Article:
Hiking into Bryce Canyon is a sublime experience no matter what trail you’re on–but if you have the chance, it’s well worth seeking out Wall Street, Bryce Canyon National Park’s only slot canyon and one of the most remarkable corners of an already stunning place.
Here’s what to know about hiking Wall Street in Bryce Canyon!
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What’s it Like to Hike Bryce Canyon’s Wall Street?
Short, but incredible!
Wall Street is not a long slot canyon–by the time you’re fully descended into the canyon, you’re mostly done hiking Wall Street–but it is an impressive one, with soaring walls and incredible light depending on the time of day.
To reach the bottom of Wall Street, you’ll descend along a series of wide, sandy switchbacks until reaching the floor of the slot canyon. From there, it’s an easy, but incredibly scenic, stroll through the canyon to get back to the main section of the Navajo Loop trail.
The views descending into Wall Street are topped only by the beauty of being fully inside the canyon–and as arguably one of the most accessible slot canyons in the southwest, Wall Street is absolutely worth prioritizing during your trip to Bryce Canyon.
How to Get to Wall Street in Bryce Canyon
To reach Wall Street in Bryce Canyon, you’ll need to start from either the Navajo Loop trailhead at Sunset Point (our preferred route) or from the Queen’s Garden trailhead at Sunrise Point.
If you start at Sunset Point, you’ll descend into Wall Street toward the beginning of your hike. If you start at the Queen’s Garden trailhead, you’ll climb out of Wall Street toward the end of your hike.
Wall Street is a specific part of the Navajo Loop trail in Bryce Canyon, and one of two ways to climb in and out of the canyon along the Navajo Loop trail (the other is Two Bridges).
As you start hiking into Bryce Canyon along the Navajo Loop trail, within a few minutes of leaving Sunset Point you’ll reach a fork in the road pointing to the right for Wall Street and the left for the Two Bridges.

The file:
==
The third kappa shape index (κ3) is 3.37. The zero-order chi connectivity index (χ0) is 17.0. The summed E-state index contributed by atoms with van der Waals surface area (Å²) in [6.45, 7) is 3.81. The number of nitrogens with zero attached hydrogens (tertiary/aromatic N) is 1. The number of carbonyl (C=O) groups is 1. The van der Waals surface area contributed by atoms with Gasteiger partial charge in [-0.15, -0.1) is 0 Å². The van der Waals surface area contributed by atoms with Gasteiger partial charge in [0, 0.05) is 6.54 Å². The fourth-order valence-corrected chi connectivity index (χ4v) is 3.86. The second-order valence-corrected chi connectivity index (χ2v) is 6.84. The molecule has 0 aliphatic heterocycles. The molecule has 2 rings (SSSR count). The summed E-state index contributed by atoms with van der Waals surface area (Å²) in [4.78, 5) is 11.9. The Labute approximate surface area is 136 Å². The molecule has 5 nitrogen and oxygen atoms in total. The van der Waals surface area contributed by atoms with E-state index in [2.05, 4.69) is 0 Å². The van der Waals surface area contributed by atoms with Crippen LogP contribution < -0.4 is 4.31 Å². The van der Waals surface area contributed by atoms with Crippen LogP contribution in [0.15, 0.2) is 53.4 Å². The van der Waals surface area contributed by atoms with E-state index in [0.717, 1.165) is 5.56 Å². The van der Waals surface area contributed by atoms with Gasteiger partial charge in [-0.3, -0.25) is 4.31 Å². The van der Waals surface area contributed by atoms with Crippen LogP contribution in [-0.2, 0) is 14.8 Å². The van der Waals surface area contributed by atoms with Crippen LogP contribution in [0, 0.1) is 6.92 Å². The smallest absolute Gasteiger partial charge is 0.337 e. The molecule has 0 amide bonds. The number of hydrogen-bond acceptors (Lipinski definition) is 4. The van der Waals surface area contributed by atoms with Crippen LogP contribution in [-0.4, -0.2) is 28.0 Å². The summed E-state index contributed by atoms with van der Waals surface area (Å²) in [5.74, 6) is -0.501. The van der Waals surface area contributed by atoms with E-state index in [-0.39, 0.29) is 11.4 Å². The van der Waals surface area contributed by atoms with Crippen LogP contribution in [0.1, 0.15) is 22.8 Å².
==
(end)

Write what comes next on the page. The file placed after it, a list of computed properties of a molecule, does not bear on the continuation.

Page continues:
Tips for Visiting Wall Street in Bryce Canyon
Keep an eye on the weather.
Like all slot canyons, Wall Street can be dangerous during flash floods.
If rain is in the forecast, it’s best to avoid it.
Don’t count on visiting Wall Street in winter.
The trail is typically closed for safety during the winter months.
You don’t necessarily need boots.
When deciding what to wear when hiking Wall Street, hiking boots are always the most comfortable option, but any closed-toe shoe is really fine during dry weather.
I’d recommend against hiking sandals here, as the loose sand has a tendency to build up in them.
Hike in the middle of the day for the best light.
During midday, light will stretch all the way to the bottom of Wall Street, illuminating the floor and the dramatic orange walls of the canyon. It is an incredible sight.
It’s beautiful at other times of day too, of course, but Wall Street will be harder to photograph with less light in the canyon if that is important to you.
The best Wall Street hike combines two trails.
The Navajo Loop Trail and Queen’s Garden Trail are technically two separate hikes in Bryce Canyon National Park, but to sample some of the best hiking in Bryce on limited time, we recommend combining these two trails and doing them both, including Wall Street, all at the same time.
It comes to a hike that’s a little over 3 miles and is packed with stunning views.
… but start on the Navajo Loop Trail if possible.
While you can visit Wall Street by starting with either the Queen’s Garden Trail or the Navajo Loop Trail, we recommend starting with Navajo Loop.
That way, you’ll descend into Wall Street rather than climb up it–and the views looking down into the slot canyon are definitely worth having in front of you the whole time!
6 thoughts on “How to Hike Wall Street in Bryce Canyon”
Great advice! My husband and I are visiting in October.
Thanks, Missie! Hope you guys have a great time.
My wife and I just did the Queen’s Garden & Navajo trail combination today! It was fabulous. We were not planning to do it, but glad we did.
Curious… How long did it take you?
I’ll be there in mid-Nov. The article mentions the Wall Street trail may be closed in the winter months. Any speculation if it will be open at that time? Based on the description, and a recommendation from a co-worker, I’d hate to miss it.
Hi John! Unfortunately, there’s no telling, as the deciding factor is precipitation combined with freezing temperatures. If you luck out with a dry but cold November, you may still be able to visit!